The Globe is writing about "The Irritables", those citizens who don't believe in voting. Mostly, they feel so alienated by the political process that they feel their participation doesn't matter.
I'm familiar with the argument since I participated in the Net, modems and computer bulletin boards before that. Libertarianism and anarchism were, and still are, very prevalent political philosophies.
I don't have much of a choice but to vote tomorrow; as I've said before, I and the Commission have fought too hard to defend our rights not to use them. I'm certain we'll all be at our respective polling places tomorrow.
Yet, I'm very sympathetic to the "Irritables"? How could we be so alienated from the people who we trust to run our country, our state and our community?
Whole books have been written on just that subject. But here's a story: I've been a volunteer at SATV ever since we opened in 1994. In our first five years, I trained myself in all the aspects of TV production, but my best talent was (and is) in engineering and TV graphics, so my talents were well in demand by many other volunteer producers.
I was doing graphics and engineering for many shows, including almost all of the "political" issues-based shows; this went on for almost 7 years. I had the opportunity to encounter a number of elected and appointed officials.
It was the most thankless job I've ever had. To a person, most elected officials look down on the help. When they appear on our channels, they do so as a favor to the producer and ourselves. It's not a small jump for an official to think that those under him move to his command.
I never got the time of day from most officials as I worked to get them on the air. One time, I was verbally blistered in public, in front of my producer and the other guest, by a candidate angry with me that I wasn't ready to put him on the air right away.
I've helped produce shows where it was obvious the host and guests were patricians, deigning to tell the rest of Salem how they should vote and behave. I've had producers call me to do shows at the last minute because some crony of theirs wanted the camera and wanted it right then and there.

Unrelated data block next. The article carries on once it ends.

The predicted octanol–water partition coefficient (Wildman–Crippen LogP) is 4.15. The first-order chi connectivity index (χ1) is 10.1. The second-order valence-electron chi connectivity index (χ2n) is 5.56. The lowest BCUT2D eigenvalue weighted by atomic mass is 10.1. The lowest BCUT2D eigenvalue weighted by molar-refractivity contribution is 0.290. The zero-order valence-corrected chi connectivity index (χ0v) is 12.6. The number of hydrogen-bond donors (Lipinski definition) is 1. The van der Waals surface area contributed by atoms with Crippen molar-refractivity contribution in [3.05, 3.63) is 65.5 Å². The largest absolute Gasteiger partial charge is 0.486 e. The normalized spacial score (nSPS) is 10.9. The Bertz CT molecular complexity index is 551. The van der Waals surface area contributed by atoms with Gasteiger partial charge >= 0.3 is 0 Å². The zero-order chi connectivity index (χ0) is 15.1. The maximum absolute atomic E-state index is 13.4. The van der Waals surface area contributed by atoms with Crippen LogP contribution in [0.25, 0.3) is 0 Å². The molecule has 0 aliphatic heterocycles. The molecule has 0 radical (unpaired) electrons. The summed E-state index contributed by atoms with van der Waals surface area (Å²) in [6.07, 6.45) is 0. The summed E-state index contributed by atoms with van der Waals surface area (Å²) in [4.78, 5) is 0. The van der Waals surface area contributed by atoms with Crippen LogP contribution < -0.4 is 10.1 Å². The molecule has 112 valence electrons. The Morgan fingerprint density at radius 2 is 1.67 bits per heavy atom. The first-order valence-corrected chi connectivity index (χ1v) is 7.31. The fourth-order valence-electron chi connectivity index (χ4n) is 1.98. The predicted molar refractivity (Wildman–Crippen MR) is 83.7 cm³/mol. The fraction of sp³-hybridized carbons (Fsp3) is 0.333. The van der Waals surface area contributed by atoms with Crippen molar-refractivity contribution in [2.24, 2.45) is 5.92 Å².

Only once has an official been kind to me. Some years ago, I had to work over a two day weekend to set up a show. The show needed to be early Sunday morning as the official was campaigning in our Heritage Days parade that afternoon.
We did the show Sunday and the man stopped by the control room when the cameras stopped rolling, thanked me for my work and shook my hand.
Later on, I was at the SATV compound along the parade route, helping run cable and looking out for the other camera people. The politicians came, one by one.
One man came up to me, shook my hand, and thanked me for my work that morning.
It was Scott Harshbarger, then running for governor.
He had my vote just then. No other politician ever did for me what Harshbarger did just then. Not just the handshake, but an apparently very sincere appreciation, and most importantly respect for my work. I was very upset when he decided not to seek public office again after his defeat in the gubernatorial race.
Although I still work on one issues show, Leo Jodoin's Salem Now, I never want to work on a political show ever again. Ever. If I were Leo, I wouldn't even have such people on his show, having instead working-class people and others who can appreciate and respect what we do.
Sadly, many if not most, or even all, elected officials and party officials really don't respect America or its electorate. They don't need to. The real measure of a person, as is often said, is how they deal with people lesser than they. Politicians fail this, and hard.
They don't have to respect the average citizen. They already have their power. Lobbyists, private concerns and pressure groups give them what they need, incumbency each and every term. Every four years, they arrange with consultants to get them the wholesale votes! The average voter is stupid, they think, just give them their goodies and they'll go away.
In Salem, we have those groups, too. A city councilor doesn't need to poll the voters; he or she has the neighborhood groups, running their wards through a minority who discourage those citizens without "property values" and a large mortgage. Developers and consultants will gladly tell the councilor how to vote. I've often wondered just who and what the at-large seats are supposed to "represent"?
Tom Furey, one of the at-large councilors, recently got criticism for missing many meetings of the Council on Aging which he is a liason to. Of course, politicians, like any person, often have things come up, like family emergencies and such, but the thought is firmly in mind: Furey doesn't go to the CoA--there are more important people to meet.
I have no choice but to be knee-deep in politics. But I sure do sympathize with those Irritables. I just don't have an answer for them.